March 2012

Adopting healthy lifestyles early (before problems start) can reduce heart risks

Maintaining a healthy lifestyle from young adulthood into your 40s is strongly associated with low cardiovascular disease risk in middle age, according to a new Northwestern Medicine® study.

“The problem is few adults can maintain ideal cardiovascular health factors as they age,” said Kiang Liu, PhD, first author of the study. “Many middle-aged adults develop unhealthy diets, gain weight, and aren’t as physically active. Such lifestyles, of course, lead to high blood pressure and cholesterol, diabetes and elevated cardiovascular risk.”

Concerns about dietary supplements are legitimate

Dietary supplements are a $28 billion dollar business in America.  Thanks to 1994′s Hatch Act, the Dietary Supplement Health and Education Act (DSHEA), pushed through Congress and released upon a then-unprotesting public by Utah’s Sen. Orrin Hatch (R-UT), substances which may be benign, toxic, and everything in between, as long as they are sold as “dietary nutritional supplements,” get a virtual free pass.

Celebrate Women’s History Month by remembering these women

Women’s History Month is an important time of reflection and celebration for all Americans. We recognize the extraordinary accomplishments of women throughout history, and we celebrate the power of their vital contributions to science, medicine and women’s empowerment. Here are a just a few of the many accomplishments done by women in the last century and a half.  Many of them were true pioneers in women’s health!

1835, Harriot Kezie Hunt opens her own medical practice focusing on women and children.  Because she is female, she is barred from hospitals and lectures at Harvard.

Breastfeeding and caffeine

Babies are not able to metabolize or excrete caffeine very well, so a breastfeeding mother’s consumption of caffeine may lead to caffeine accumulation and symptoms such as wakefulness and irritability, according to an interview with expert Ruth Lawrence, MD, published in Journal of Caffeine Research.  The interview is available on the Journal of Caffeine Research website.

High heels and foot problems

 High heel shoes can cause a number of foot problems, yet most women aren’t willing to give their shoes the boot, according to podiatrists at Loyola University Health System (LUHS). Ingrown toenails are among the most common problems that result from high heels. This condition, also known as onychocryptosis, occurs when the toes compress together making the big toenails grow into the skin.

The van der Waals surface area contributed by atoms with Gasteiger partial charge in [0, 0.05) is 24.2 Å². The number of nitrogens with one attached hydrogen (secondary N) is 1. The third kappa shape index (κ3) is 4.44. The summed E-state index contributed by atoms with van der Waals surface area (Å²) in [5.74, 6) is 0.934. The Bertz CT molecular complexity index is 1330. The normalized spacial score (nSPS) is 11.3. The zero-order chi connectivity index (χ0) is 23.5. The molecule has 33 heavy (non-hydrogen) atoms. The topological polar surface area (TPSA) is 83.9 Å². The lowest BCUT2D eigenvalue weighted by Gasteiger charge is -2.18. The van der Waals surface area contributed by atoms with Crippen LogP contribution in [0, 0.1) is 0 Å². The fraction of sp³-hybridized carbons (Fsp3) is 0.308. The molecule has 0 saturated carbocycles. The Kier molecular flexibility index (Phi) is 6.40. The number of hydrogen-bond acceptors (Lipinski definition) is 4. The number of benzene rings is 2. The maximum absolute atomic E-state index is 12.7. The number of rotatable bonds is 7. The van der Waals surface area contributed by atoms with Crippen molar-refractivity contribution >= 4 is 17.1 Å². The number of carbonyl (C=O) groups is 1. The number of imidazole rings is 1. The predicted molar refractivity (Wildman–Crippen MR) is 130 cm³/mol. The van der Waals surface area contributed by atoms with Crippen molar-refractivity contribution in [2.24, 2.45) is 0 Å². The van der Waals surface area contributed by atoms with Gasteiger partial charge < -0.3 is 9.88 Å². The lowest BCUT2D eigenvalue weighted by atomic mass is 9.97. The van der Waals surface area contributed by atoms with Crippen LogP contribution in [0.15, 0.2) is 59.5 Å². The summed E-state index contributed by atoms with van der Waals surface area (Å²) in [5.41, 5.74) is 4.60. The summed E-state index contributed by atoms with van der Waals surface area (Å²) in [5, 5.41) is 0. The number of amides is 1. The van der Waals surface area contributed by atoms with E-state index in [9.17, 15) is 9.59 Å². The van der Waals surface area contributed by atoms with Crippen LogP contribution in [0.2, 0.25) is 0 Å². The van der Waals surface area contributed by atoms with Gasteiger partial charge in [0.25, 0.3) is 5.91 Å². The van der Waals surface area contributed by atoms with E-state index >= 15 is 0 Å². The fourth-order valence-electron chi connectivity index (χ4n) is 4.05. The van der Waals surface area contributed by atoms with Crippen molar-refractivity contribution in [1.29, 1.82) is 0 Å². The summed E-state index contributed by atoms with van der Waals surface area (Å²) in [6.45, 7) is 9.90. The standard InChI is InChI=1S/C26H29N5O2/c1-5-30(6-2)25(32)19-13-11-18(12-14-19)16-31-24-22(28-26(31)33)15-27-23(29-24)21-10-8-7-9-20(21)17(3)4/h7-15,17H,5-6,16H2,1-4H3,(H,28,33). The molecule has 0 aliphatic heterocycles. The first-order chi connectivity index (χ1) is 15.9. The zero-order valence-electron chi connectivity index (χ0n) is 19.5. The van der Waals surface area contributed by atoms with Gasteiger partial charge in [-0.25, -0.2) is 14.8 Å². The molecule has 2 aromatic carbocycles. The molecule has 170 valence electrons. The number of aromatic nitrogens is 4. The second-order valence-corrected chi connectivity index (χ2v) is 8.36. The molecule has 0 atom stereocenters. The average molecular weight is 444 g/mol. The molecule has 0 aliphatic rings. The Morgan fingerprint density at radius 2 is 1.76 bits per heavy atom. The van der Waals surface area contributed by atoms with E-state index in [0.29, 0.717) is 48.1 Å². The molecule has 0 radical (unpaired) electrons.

Menopause Society Supports Extended Hormone Therapy

Menopausal hormone therapy doesn’t have to follow “the lowest dose for the shortest time” strategy for all women anymore, the North American Menopause Society said today.   The group endorsed a flexible approach to duration that takes into account the type and timing of therapy and individual patient characteristics in a statement in its journal, Menopause.

For women in their 50s, the absolute risks are low; younger women without a history of breast cancer can use replacement hormones at least until the normal menopause age around 51, and longer if needed for symptom management, according to the guidelines.

Blunt Amendment rejected by US Senate

BULLETIN:   Our previous blog discussed this amendment.   We’re delighted to report that Senate has voted 51-48 against an amendment by Sen. Roy Blunt (R-Mo.) that would allow insurers to deny coverage of health services — such as birth control — if an employer objected on religious or moral grounds.

Women’s rights debated today!

Earlier this month, the Department of Health and Human Services reported that over 20 million American women in private health insurance plans have already gained access to at least one free preventive service because of the health care law.  Without financial barriers like co-pays and deductibles, women are better able to access potentially life-saving services, and cancers are caught earlier, chronic diseases are managed and hospitalizations are prevented.